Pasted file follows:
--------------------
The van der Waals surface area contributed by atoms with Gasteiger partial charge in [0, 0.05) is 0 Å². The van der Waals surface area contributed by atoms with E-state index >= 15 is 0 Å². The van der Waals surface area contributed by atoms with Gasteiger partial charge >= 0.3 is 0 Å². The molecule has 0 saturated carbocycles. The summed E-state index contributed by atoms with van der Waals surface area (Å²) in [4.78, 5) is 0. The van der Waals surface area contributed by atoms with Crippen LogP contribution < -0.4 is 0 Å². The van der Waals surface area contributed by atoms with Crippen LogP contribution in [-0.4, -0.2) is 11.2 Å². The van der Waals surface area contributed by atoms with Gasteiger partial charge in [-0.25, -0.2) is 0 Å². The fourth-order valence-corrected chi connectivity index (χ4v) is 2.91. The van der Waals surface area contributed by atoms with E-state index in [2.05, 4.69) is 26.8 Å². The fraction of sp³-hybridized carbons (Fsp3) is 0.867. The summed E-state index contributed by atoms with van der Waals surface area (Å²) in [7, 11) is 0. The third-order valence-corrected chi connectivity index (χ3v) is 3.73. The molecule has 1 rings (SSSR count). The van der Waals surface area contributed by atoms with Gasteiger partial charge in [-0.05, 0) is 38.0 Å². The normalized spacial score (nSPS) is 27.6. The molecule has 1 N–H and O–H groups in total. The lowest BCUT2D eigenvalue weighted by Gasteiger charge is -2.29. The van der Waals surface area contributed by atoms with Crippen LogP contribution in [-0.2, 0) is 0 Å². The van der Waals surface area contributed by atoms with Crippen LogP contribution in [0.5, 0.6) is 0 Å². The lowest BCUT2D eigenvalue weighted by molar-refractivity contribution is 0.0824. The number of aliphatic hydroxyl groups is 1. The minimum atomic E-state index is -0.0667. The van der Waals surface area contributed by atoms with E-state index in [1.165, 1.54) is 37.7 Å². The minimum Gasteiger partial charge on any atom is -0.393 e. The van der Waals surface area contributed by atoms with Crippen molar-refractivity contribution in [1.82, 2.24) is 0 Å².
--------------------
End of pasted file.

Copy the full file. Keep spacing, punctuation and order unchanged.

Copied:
The van der Waals surface area contributed by atoms with Gasteiger partial charge in [0, 0.05) is 0 Å². The van der Waals surface area contributed by atoms with E-state index >= 15 is 0 Å². The van der Waals surface area contributed by atoms with Gasteiger partial charge >= 0.3 is 0 Å². The molecule has 0 saturated carbocycles. The summed E-state index contributed by atoms with van der Waals surface area (Å²) in [4.78, 5) is 0. The van der Waals surface area contributed by atoms with Crippen LogP contribution < -0.4 is 0 Å². The van der Waals surface area contributed by atoms with Crippen LogP contribution in [-0.4, -0.2) is 11.2 Å². The van der Waals surface area contributed by atoms with Gasteiger partial charge in [-0.25, -0.2) is 0 Å². The fourth-order valence-corrected chi connectivity index (χ4v) is 2.91. The van der Waals surface area contributed by atoms with E-state index in [2.05, 4.69) is 26.8 Å². The fraction of sp³-hybridized carbons (Fsp3) is 0.867. The summed E-state index contributed by atoms with van der Waals surface area (Å²) in [7, 11) is 0. The third-order valence-corrected chi connectivity index (χ3v) is 3.73. The molecule has 1 rings (SSSR count). The van der Waals surface area contributed by atoms with Gasteiger partial charge in [-0.05, 0) is 38.0 Å². The normalized spacial score (nSPS) is 27.6. The molecule has 1 N–H and O–H groups in total. The lowest BCUT2D eigenvalue weighted by Gasteiger charge is -2.29. The van der Waals surface area contributed by atoms with Crippen LogP contribution in [-0.2, 0) is 0 Å². The van der Waals surface area contributed by atoms with Crippen LogP contribution in [0.5, 0.6) is 0 Å². The lowest BCUT2D eigenvalue weighted by molar-refractivity contribution is 0.0824. The number of aliphatic hydroxyl groups is 1. The minimum atomic E-state index is -0.0667. The van der Waals surface area contributed by atoms with E-state index in [1.165, 1.54) is 37.7 Å². The minimum Gasteiger partial charge on any atom is -0.393 e. The van der Waals surface area contributed by atoms with Crippen molar-refractivity contribution in [1.82, 2.24) is 0 Å².